Time to Refuel – Adam Wainwright
By: Adam Wainwright
July 25, 2016
If you’re not going to be on the All-Star Team, those four days off are so welcome. Sometimes they are particularly important, and this year, they were just what I needed.
Whether you make the All-Star Team or not, everyone in the League looks forward to the break. It’s about a time of healing and rejuvenation—a time to relax with your family and/or teammates. That time of healing is one of the most important parts of the season. This year for me, it was a time to spend solely with my family. We barely left the house, enjoying the pool, the grill, and each other’s much-needed company.
This break has provided me a ton of motivation. I ended the last part of the first half of the season pretty strong, ending a few good starts in a row where I knew I was making some good adjustments. Even though I’m still not quite where I would like to be in regards to my stats, I’m using this break as a way to almost start over and get back into the flow of things for the second half of this season. I know that my body’s healthy and strong now because of the break—I’m rested and I’m ready. I think our whole team is ready and prepared to do some really special things on the field.
Often times, it’s during the trials we face when we’re really challenged to be the best versions of ourselves we can be. I’ve gotten to the point now where I’m not sure that I’d know how to act if I wasn’t going through some sort of challenge. I’ve been a starting pitcher in the Big Leagues for over ten years now, and it takes its toll on you. Any Big League player who has lasted a long time and done the grind of facing the ball every day will tell you that. As a player at our level, if you are going to have success you have to be able to overcome. You have to be able to persevere. If your body is not just right, you have to be able to find a way to get the job done no matter what.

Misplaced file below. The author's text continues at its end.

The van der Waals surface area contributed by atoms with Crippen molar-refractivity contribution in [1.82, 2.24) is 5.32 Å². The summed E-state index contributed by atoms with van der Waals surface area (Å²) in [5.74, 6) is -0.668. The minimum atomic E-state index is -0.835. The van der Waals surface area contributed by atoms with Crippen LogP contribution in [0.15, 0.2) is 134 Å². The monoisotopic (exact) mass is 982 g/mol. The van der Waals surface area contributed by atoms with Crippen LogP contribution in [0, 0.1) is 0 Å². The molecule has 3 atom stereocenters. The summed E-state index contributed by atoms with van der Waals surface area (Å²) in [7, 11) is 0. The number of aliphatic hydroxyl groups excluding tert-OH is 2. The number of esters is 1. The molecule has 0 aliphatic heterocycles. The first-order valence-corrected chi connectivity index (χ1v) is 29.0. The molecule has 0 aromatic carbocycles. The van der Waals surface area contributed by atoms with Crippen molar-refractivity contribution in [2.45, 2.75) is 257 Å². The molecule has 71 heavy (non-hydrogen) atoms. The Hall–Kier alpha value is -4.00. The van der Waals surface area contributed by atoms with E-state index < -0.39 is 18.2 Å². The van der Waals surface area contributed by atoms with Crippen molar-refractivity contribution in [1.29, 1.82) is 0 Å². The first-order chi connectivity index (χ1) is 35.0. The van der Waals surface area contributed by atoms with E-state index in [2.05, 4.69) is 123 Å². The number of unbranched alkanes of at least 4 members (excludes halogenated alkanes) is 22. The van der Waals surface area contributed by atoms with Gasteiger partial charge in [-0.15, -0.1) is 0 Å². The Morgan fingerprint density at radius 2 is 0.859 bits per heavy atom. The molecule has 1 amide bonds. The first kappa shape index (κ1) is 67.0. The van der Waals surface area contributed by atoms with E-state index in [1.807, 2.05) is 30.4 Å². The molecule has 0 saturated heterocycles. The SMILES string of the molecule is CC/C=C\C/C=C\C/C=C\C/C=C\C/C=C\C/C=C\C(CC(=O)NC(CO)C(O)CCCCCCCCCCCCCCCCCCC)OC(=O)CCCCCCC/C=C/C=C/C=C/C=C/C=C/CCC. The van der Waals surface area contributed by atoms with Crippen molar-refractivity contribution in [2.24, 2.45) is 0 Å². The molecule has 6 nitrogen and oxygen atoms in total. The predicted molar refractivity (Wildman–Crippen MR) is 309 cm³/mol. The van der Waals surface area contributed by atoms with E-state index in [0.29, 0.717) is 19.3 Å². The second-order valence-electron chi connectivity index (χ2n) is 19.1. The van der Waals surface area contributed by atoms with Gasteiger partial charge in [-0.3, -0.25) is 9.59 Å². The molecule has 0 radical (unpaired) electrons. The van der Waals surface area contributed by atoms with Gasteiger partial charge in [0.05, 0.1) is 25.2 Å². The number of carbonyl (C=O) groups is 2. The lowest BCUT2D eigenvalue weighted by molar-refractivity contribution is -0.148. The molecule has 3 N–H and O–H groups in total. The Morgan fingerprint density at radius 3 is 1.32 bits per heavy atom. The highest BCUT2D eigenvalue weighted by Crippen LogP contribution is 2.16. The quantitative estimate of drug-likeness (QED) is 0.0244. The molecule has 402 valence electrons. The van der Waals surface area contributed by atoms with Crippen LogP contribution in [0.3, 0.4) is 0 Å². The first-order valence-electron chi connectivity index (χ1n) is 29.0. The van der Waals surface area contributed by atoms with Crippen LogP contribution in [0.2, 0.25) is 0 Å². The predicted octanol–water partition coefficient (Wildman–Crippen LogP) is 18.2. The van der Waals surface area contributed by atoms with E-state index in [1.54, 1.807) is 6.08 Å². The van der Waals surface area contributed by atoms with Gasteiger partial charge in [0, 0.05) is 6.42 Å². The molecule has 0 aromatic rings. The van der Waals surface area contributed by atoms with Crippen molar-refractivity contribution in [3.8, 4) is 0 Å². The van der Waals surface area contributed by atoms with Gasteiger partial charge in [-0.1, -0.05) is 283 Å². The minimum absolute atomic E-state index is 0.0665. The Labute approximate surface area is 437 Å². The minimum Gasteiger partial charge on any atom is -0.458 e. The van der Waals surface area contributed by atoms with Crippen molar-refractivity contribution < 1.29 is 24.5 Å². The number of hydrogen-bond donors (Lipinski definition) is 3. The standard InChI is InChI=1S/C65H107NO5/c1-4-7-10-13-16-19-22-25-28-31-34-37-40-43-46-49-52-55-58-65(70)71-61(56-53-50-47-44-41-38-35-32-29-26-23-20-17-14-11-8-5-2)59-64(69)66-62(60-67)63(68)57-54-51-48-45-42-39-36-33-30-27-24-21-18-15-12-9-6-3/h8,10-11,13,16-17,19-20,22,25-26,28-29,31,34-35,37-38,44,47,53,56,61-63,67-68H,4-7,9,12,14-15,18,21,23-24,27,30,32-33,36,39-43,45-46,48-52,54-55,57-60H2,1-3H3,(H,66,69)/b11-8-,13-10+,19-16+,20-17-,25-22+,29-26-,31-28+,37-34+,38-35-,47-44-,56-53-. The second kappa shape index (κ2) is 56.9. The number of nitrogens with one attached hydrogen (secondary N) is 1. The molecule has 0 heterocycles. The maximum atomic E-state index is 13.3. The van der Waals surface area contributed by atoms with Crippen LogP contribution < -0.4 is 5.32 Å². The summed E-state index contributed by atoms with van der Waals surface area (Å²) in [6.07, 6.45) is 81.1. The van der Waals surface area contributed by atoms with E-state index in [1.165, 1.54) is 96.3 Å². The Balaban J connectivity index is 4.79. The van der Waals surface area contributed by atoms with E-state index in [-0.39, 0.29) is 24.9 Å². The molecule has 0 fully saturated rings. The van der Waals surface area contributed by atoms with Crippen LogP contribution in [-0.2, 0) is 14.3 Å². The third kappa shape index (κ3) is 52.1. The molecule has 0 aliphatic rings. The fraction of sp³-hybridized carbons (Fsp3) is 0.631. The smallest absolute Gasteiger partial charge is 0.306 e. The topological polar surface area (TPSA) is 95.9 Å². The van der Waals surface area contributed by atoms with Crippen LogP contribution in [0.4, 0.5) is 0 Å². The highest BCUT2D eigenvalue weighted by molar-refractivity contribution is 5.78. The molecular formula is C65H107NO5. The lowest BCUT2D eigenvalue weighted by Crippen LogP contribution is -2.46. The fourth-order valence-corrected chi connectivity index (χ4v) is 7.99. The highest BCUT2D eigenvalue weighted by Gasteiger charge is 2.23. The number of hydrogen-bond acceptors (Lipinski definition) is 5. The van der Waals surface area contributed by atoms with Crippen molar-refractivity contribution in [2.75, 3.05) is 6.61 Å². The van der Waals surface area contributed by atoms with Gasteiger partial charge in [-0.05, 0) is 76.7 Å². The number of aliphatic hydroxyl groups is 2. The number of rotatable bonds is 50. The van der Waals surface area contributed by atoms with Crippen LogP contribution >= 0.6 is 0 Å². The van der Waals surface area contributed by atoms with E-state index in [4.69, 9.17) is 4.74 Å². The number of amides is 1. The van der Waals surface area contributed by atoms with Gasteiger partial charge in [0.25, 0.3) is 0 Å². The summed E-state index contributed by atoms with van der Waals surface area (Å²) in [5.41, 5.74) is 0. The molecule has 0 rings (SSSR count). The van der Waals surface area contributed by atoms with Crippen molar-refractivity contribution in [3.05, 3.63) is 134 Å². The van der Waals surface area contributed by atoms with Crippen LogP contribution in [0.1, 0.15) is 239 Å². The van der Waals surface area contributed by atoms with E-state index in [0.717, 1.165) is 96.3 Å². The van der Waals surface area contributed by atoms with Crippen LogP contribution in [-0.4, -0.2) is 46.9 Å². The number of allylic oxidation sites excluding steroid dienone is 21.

This is a big part of playing in the Big Leagues. The guys who feel like they have to be 100% to play baseball will almost never play baseball. You have to learn how to play whether you’re hurt or not. Over time, you’ll understand more and get better at this; though at first it’s a grind, you eventually learn how to mentally overcome your physical boundaries. This mentality is what separates the best of the best.
The same concept is true in our walk of faith. When we find ourselves in a dry spell in our relationship with Jesus Christ, we need to persevere and train ourselves to get back into the swing of things.
“I seek You with all my heart; do not let me stray from Your commands. I have hidden Your word in my heart that I might not sin against You.” —Psalm 119:10-11
Earlier this season, I was going through a dry spell in my own faith. Without realizing it, I had gone eleven days without opening my Bible. But God seems to always grab my attention and draw me back to Him even when I don’t notice that I’m drifting. Someone will come up and ask me about the meaning behind a certain part of Scripture or ask me to read a certain passage with them that they are struggling with and I’ll have to dive into it and that will throw me back in line in my own faith journey. And that’s exactly what happened just a few months ago.
A teammate of mine came up to me and asked me about a certain passage in 1 Corinthians and a struggle he was having in regards to his faithfulness to God. This happened to be the exact passage that I was up to in my Bible reading plan—the one I had been neglecting. I was so blown away to see the way that God used what my teammate was going through in order to bring me back to His Word as well as encourage my brother in his walk.
“As iron sharpens iron, so one person sharpens another.” —Proverbs 27:17
Adam Wainwright is a regular contributor to The Increase, providing monthly articles and opinions.
Check out Adam’s Increase profile here: http://theincrease.com/author/adamwainwright/
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